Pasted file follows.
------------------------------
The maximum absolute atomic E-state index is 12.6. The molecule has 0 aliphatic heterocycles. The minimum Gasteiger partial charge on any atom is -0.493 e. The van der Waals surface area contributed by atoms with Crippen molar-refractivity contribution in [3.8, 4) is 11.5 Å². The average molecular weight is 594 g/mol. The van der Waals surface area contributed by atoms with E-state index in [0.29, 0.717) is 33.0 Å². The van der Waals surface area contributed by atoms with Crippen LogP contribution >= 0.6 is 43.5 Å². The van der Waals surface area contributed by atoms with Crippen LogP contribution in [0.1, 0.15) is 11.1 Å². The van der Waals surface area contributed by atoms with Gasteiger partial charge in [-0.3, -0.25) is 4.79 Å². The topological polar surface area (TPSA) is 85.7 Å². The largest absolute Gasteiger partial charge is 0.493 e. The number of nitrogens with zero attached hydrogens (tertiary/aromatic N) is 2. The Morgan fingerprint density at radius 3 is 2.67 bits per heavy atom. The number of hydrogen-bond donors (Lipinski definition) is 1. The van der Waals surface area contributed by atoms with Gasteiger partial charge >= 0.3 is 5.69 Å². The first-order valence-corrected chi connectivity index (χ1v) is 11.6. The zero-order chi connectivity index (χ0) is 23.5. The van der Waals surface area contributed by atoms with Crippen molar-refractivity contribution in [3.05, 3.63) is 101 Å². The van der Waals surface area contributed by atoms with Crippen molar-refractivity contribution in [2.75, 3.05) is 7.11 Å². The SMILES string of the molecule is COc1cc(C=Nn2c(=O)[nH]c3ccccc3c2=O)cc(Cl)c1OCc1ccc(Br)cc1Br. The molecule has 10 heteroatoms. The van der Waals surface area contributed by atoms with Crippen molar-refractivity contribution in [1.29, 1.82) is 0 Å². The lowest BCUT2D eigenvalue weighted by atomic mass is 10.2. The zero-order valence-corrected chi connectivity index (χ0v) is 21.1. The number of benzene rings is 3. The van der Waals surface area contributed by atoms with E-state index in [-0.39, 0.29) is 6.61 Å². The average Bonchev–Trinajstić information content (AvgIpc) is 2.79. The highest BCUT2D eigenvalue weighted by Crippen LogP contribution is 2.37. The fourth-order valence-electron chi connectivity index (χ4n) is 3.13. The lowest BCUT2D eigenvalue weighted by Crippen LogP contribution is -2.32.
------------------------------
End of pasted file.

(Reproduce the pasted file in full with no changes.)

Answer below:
The maximum absolute atomic E-state index is 12.6. The molecule has 0 aliphatic heterocycles. The minimum Gasteiger partial charge on any atom is -0.493 e. The van der Waals surface area contributed by atoms with Crippen molar-refractivity contribution in [3.8, 4) is 11.5 Å². The average molecular weight is 594 g/mol. The van der Waals surface area contributed by atoms with E-state index in [0.29, 0.717) is 33.0 Å². The van der Waals surface area contributed by atoms with Crippen LogP contribution >= 0.6 is 43.5 Å². The van der Waals surface area contributed by atoms with Crippen LogP contribution in [0.1, 0.15) is 11.1 Å². The van der Waals surface area contributed by atoms with Gasteiger partial charge in [-0.3, -0.25) is 4.79 Å². The topological polar surface area (TPSA) is 85.7 Å². The largest absolute Gasteiger partial charge is 0.493 e. The number of nitrogens with zero attached hydrogens (tertiary/aromatic N) is 2. The Morgan fingerprint density at radius 3 is 2.67 bits per heavy atom. The number of hydrogen-bond donors (Lipinski definition) is 1. The van der Waals surface area contributed by atoms with Gasteiger partial charge >= 0.3 is 5.69 Å². The first-order valence-corrected chi connectivity index (χ1v) is 11.6. The zero-order chi connectivity index (χ0) is 23.5. The van der Waals surface area contributed by atoms with Crippen molar-refractivity contribution in [3.05, 3.63) is 101 Å². The van der Waals surface area contributed by atoms with Crippen molar-refractivity contribution in [2.75, 3.05) is 7.11 Å². The SMILES string of the molecule is COc1cc(C=Nn2c(=O)[nH]c3ccccc3c2=O)cc(Cl)c1OCc1ccc(Br)cc1Br. The molecule has 10 heteroatoms. The van der Waals surface area contributed by atoms with Crippen molar-refractivity contribution in [1.29, 1.82) is 0 Å². The lowest BCUT2D eigenvalue weighted by atomic mass is 10.2. The zero-order valence-corrected chi connectivity index (χ0v) is 21.1. The number of benzene rings is 3. The van der Waals surface area contributed by atoms with E-state index in [-0.39, 0.29) is 6.61 Å². The average Bonchev–Trinajstić information content (AvgIpc) is 2.79. The highest BCUT2D eigenvalue weighted by Crippen LogP contribution is 2.37. The fourth-order valence-electron chi connectivity index (χ4n) is 3.13. The lowest BCUT2D eigenvalue weighted by Crippen LogP contribution is -2.32.